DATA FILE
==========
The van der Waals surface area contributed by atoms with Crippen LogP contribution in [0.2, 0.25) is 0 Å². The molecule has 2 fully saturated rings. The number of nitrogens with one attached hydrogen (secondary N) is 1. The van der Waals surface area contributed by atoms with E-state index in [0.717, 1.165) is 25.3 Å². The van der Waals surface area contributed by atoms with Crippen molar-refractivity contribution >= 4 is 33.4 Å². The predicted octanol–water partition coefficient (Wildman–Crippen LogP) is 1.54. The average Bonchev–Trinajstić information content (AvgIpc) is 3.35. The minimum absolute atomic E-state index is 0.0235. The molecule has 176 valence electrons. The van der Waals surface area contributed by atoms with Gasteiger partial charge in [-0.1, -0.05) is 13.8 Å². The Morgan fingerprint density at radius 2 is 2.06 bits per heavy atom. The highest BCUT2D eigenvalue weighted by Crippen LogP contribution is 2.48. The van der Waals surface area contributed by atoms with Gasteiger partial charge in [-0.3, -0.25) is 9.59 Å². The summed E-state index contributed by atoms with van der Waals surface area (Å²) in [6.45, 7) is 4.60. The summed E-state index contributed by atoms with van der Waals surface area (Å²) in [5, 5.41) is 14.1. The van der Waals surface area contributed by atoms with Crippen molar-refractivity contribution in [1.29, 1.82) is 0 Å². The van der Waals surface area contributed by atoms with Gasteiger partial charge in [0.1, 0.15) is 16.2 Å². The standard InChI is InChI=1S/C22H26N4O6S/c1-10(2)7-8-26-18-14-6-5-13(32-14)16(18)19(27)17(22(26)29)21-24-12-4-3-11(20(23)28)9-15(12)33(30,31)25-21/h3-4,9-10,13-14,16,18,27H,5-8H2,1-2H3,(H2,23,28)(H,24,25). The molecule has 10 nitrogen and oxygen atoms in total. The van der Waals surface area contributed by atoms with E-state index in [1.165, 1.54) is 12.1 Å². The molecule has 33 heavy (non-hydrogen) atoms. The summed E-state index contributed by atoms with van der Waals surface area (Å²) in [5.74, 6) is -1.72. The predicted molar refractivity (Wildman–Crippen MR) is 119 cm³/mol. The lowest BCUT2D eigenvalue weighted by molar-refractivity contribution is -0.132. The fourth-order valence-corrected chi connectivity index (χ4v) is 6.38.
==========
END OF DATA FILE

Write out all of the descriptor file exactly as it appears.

The van der Waals surface area contributed by atoms with Crippen LogP contribution in [0.2, 0.25) is 0 Å². The molecule has 2 fully saturated rings. The number of nitrogens with one attached hydrogen (secondary N) is 1. The van der Waals surface area contributed by atoms with E-state index in [0.717, 1.165) is 25.3 Å². The van der Waals surface area contributed by atoms with Crippen molar-refractivity contribution >= 4 is 33.4 Å². The predicted octanol–water partition coefficient (Wildman–Crippen LogP) is 1.54. The average Bonchev–Trinajstić information content (AvgIpc) is 3.35. The minimum absolute atomic E-state index is 0.0235. The molecule has 176 valence electrons. The van der Waals surface area contributed by atoms with Gasteiger partial charge in [-0.1, -0.05) is 13.8 Å². The Morgan fingerprint density at radius 2 is 2.06 bits per heavy atom. The highest BCUT2D eigenvalue weighted by Crippen LogP contribution is 2.48. The van der Waals surface area contributed by atoms with Gasteiger partial charge in [-0.3, -0.25) is 9.59 Å². The summed E-state index contributed by atoms with van der Waals surface area (Å²) in [6.45, 7) is 4.60. The summed E-state index contributed by atoms with van der Waals surface area (Å²) in [5, 5.41) is 14.1. The van der Waals surface area contributed by atoms with Crippen molar-refractivity contribution in [1.29, 1.82) is 0 Å². The van der Waals surface area contributed by atoms with Gasteiger partial charge in [0.1, 0.15) is 16.2 Å². The standard InChI is InChI=1S/C22H26N4O6S/c1-10(2)7-8-26-18-14-6-5-13(32-14)16(18)19(27)17(22(26)29)21-24-12-4-3-11(20(23)28)9-15(12)33(30,31)25-21/h3-4,9-10,13-14,16,18,27H,5-8H2,1-2H3,(H2,23,28)(H,24,25). The molecule has 10 nitrogen and oxygen atoms in total. The van der Waals surface area contributed by atoms with E-state index in [1.165, 1.54) is 12.1 Å². The molecule has 33 heavy (non-hydrogen) atoms. The summed E-state index contributed by atoms with van der Waals surface area (Å²) in [5.74, 6) is -1.72. The predicted molar refractivity (Wildman–Crippen MR) is 119 cm³/mol. The lowest BCUT2D eigenvalue weighted by molar-refractivity contribution is -0.132. The fourth-order valence-corrected chi connectivity index (χ4v) is 6.38.